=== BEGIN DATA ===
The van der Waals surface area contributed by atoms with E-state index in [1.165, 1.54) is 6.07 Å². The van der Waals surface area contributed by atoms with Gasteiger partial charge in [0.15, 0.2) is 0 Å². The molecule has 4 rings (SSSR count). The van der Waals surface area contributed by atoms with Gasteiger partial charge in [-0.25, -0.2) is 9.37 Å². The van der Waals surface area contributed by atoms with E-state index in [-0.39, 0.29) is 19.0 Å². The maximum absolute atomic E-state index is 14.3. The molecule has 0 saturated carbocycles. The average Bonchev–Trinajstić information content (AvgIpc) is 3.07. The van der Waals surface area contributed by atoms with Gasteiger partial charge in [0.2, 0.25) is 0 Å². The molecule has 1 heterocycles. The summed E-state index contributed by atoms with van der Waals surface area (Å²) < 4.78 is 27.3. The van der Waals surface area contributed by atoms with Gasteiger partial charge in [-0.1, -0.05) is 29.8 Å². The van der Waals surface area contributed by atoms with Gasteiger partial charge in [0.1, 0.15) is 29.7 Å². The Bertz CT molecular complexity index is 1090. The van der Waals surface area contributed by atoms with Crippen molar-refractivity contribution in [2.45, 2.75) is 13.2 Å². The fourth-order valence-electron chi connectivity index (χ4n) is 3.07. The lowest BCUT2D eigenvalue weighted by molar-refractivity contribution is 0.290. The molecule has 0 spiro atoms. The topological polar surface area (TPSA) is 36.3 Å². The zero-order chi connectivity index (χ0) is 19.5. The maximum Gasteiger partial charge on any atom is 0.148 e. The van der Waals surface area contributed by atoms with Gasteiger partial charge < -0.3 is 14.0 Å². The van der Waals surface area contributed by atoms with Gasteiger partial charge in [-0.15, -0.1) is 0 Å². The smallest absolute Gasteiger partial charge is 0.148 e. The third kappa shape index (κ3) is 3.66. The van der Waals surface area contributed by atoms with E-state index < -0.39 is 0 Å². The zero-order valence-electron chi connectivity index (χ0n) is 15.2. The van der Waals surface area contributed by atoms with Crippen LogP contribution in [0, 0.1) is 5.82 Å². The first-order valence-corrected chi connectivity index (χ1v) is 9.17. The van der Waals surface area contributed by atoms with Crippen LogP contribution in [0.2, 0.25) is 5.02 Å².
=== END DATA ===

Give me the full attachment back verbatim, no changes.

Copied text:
The van der Waals surface area contributed by atoms with E-state index in [1.165, 1.54) is 6.07 Å². The van der Waals surface area contributed by atoms with Gasteiger partial charge in [0.15, 0.2) is 0 Å². The molecule has 4 rings (SSSR count). The van der Waals surface area contributed by atoms with Gasteiger partial charge in [-0.25, -0.2) is 9.37 Å². The van der Waals surface area contributed by atoms with E-state index in [-0.39, 0.29) is 19.0 Å². The maximum absolute atomic E-state index is 14.3. The molecule has 0 saturated carbocycles. The average Bonchev–Trinajstić information content (AvgIpc) is 3.07. The van der Waals surface area contributed by atoms with Gasteiger partial charge in [0.2, 0.25) is 0 Å². The molecule has 1 heterocycles. The summed E-state index contributed by atoms with van der Waals surface area (Å²) < 4.78 is 27.3. The van der Waals surface area contributed by atoms with Gasteiger partial charge in [-0.1, -0.05) is 29.8 Å². The van der Waals surface area contributed by atoms with Gasteiger partial charge in [0.1, 0.15) is 29.7 Å². The Bertz CT molecular complexity index is 1090. The van der Waals surface area contributed by atoms with Crippen molar-refractivity contribution in [2.45, 2.75) is 13.2 Å². The fourth-order valence-electron chi connectivity index (χ4n) is 3.07. The lowest BCUT2D eigenvalue weighted by molar-refractivity contribution is 0.290. The molecule has 0 spiro atoms. The topological polar surface area (TPSA) is 36.3 Å². The zero-order chi connectivity index (χ0) is 19.5. The maximum Gasteiger partial charge on any atom is 0.148 e. The van der Waals surface area contributed by atoms with Gasteiger partial charge < -0.3 is 14.0 Å². The van der Waals surface area contributed by atoms with Gasteiger partial charge in [-0.15, -0.1) is 0 Å². The smallest absolute Gasteiger partial charge is 0.148 e. The third kappa shape index (κ3) is 3.66. The van der Waals surface area contributed by atoms with E-state index < -0.39 is 0 Å². The zero-order valence-electron chi connectivity index (χ0n) is 15.2. The van der Waals surface area contributed by atoms with Crippen LogP contribution in [0, 0.1) is 5.82 Å². The first-order valence-corrected chi connectivity index (χ1v) is 9.17. The van der Waals surface area contributed by atoms with Crippen LogP contribution in [0.2, 0.25) is 5.02 Å².